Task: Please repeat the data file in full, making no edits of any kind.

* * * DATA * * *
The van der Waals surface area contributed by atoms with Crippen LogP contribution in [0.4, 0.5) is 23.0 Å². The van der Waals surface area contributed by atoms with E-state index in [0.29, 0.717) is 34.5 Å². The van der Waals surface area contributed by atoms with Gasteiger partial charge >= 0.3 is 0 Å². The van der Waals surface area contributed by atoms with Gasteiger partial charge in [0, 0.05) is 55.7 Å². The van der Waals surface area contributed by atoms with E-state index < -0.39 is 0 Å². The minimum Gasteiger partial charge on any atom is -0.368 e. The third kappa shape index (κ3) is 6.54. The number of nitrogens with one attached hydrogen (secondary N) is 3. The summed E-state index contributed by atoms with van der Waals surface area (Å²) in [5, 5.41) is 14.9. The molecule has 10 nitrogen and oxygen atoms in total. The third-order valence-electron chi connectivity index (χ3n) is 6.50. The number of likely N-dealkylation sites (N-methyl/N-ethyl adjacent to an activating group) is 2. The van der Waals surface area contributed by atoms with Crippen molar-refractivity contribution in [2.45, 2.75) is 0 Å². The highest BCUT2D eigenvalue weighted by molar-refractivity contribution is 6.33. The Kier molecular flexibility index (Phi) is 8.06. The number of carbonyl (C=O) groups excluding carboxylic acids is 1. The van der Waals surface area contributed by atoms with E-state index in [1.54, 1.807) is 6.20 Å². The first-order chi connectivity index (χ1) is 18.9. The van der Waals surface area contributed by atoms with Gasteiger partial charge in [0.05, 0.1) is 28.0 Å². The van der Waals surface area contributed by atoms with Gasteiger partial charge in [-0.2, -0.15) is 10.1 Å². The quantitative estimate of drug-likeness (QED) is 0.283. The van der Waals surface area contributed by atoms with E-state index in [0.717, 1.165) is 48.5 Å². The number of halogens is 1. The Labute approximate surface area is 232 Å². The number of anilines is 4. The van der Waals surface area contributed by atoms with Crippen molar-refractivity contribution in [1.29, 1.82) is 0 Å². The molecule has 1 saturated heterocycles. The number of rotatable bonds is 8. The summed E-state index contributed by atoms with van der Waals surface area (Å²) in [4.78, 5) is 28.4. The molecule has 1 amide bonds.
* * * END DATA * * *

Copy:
The van der Waals surface area contributed by atoms with Crippen LogP contribution in [0.4, 0.5) is 23.0 Å². The van der Waals surface area contributed by atoms with E-state index in [0.29, 0.717) is 34.5 Å². The van der Waals surface area contributed by atoms with Gasteiger partial charge >= 0.3 is 0 Å². The van der Waals surface area contributed by atoms with Gasteiger partial charge in [0, 0.05) is 55.7 Å². The van der Waals surface area contributed by atoms with E-state index < -0.39 is 0 Å². The minimum Gasteiger partial charge on any atom is -0.368 e. The third kappa shape index (κ3) is 6.54. The number of nitrogens with one attached hydrogen (secondary N) is 3. The summed E-state index contributed by atoms with van der Waals surface area (Å²) in [5, 5.41) is 14.9. The molecule has 10 nitrogen and oxygen atoms in total. The third-order valence-electron chi connectivity index (χ3n) is 6.50. The number of likely N-dealkylation sites (N-methyl/N-ethyl adjacent to an activating group) is 2. The van der Waals surface area contributed by atoms with Crippen molar-refractivity contribution in [2.45, 2.75) is 0 Å². The highest BCUT2D eigenvalue weighted by molar-refractivity contribution is 6.33. The Kier molecular flexibility index (Phi) is 8.06. The number of carbonyl (C=O) groups excluding carboxylic acids is 1. The van der Waals surface area contributed by atoms with E-state index in [1.54, 1.807) is 6.20 Å². The first-order chi connectivity index (χ1) is 18.9. The van der Waals surface area contributed by atoms with Gasteiger partial charge in [0.05, 0.1) is 28.0 Å². The van der Waals surface area contributed by atoms with Gasteiger partial charge in [-0.2, -0.15) is 10.1 Å². The quantitative estimate of drug-likeness (QED) is 0.283. The van der Waals surface area contributed by atoms with E-state index in [0.717, 1.165) is 48.5 Å². The number of halogens is 1. The Labute approximate surface area is 232 Å². The number of anilines is 4. The van der Waals surface area contributed by atoms with Crippen molar-refractivity contribution in [1.29, 1.82) is 0 Å². The molecule has 1 saturated heterocycles. The number of rotatable bonds is 8. The summed E-state index contributed by atoms with van der Waals surface area (Å²) in [4.78, 5) is 28.4. The molecule has 1 amide bonds.